Big data is rapidly turning into bigger data, according to many data scientists and data analysts attending the recent Strata & Hadoop World conference in San Jose, CA.

Information Management caught up with Jeremy Sokolic, vice president at Sisense, and had the opportunity to ask for his observations on what attendees most wanted help with, and what will be the top data management issues for the rest of 2016.


Information Management: What are the most common themes you heard among attendees and how do those themes align with what you expected?

Jeremy Sokolic: There [were] a lot of companies and different industry players at the conference, but we all seem to agree on one thing – the size and complexity of data is growing. There are more data sources and larger data sets available than ever before. This is in line with what we expected, because it’s what we’re seeing firsthand with our clients at Sisense. As data continues to grow and become more complex, getting real, tangible business benefit is still the most elusive piece of the business analytics puzzle.


IM: What are the most common data challenges that attendees said they are facing?

JS: One of the biggest challenges facing businesses of all sizes and in all industries is making data easily accessible to everyday business users for analysis.

There is still a tug of war between business intelligence and IT organizations. While IT needs to insure governance and security, business users are looking elsewhere for faster, more agile business analytic solutions. Most companies have data silos, since each department has their own initiatives, and bridging that gap is a difficult challenge.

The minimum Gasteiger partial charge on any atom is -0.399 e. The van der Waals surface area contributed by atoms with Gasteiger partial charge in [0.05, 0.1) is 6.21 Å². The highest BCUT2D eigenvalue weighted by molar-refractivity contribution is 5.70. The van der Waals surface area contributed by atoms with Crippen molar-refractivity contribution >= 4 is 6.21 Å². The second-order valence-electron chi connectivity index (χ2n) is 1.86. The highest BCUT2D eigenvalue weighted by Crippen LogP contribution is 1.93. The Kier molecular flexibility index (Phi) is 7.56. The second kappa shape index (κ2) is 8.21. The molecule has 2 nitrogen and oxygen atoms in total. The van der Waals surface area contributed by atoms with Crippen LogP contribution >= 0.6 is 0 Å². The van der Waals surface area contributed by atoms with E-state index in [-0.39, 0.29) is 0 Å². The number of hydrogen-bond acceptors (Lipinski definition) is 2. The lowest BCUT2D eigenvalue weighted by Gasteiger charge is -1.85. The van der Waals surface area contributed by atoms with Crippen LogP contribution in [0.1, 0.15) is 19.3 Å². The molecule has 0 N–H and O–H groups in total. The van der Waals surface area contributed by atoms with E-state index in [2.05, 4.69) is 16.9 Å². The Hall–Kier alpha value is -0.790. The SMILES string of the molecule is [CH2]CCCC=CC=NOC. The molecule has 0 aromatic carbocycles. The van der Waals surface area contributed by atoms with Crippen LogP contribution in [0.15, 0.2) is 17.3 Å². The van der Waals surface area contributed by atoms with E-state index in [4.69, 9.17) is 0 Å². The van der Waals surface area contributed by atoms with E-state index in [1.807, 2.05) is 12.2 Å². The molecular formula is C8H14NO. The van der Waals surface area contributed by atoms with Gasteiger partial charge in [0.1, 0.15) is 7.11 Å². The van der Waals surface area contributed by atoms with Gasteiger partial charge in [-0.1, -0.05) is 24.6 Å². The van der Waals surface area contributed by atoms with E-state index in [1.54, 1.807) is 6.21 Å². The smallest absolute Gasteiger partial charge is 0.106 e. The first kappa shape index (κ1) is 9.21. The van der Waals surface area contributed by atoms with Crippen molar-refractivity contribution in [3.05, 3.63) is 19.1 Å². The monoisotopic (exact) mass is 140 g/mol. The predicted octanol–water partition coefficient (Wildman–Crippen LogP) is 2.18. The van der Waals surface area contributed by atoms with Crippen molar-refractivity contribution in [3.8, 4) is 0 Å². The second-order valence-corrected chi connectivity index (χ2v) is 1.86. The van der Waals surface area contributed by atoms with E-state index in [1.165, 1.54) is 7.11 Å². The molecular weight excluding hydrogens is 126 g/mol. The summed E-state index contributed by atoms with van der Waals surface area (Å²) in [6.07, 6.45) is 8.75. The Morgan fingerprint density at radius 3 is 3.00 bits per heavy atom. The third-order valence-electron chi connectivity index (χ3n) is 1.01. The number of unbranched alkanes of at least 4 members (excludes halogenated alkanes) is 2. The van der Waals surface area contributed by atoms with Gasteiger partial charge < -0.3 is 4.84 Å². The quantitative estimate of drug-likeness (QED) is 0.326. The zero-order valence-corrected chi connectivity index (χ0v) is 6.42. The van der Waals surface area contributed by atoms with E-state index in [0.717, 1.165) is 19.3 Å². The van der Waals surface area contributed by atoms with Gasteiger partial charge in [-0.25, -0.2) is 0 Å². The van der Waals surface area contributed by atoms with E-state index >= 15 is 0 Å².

IM: What are the most surprising things that you heard regarding their data management initiatives?

JS: There’s more demand to make complex analytics, using tools such as R, available to a broader set of business users and business analysts – without limiting access to specialized data scientists.

For the most part, R has been used by data scientists, but now that business users see the power of self-service BI, they want more. It’s surprising how quickly the demand has grown among business users for the more advanced/predictive capabilities provided by R.


IM: How do these themes relate to your company’s market strategy this year?

JS: Sisense simplifies business analytics for complex data by offering an end-to-end platform that empowers business users to easily prepare and analyze large and disparate data sets. By freeing businesses from their dependence on IT, we’re empowering them to mash-up multiple data sources and get immediate answers to analytic questions.

In fact, we just announced a partnership with Intel, which gives everyday users the power to analyze complex data easily, on their own computers – something that used to require specialized skills and expensive machines. The combination of Intel and Sisense makes data self-service a reality for any business – large or small.


IM: What do you view as the top issues or challenges with data management and data analytics in 2016?

JS: First and foremost, there is a well-known talent crunch in this space – businesses are facing a scarcity of technology and data scientist resources. There simply aren’t enough data scientists in the world to fulfill our growing data needs This is forcing companies to find alternative solutions that remove IT complexity, are agile and allow for fast time to insight.

The other challenge businesses will face in 2016 is the many confusing messages and point solutions in the market, which make it challenging to deliver a complete end-to-end solution that does everything needed to get from dashboard to insight.

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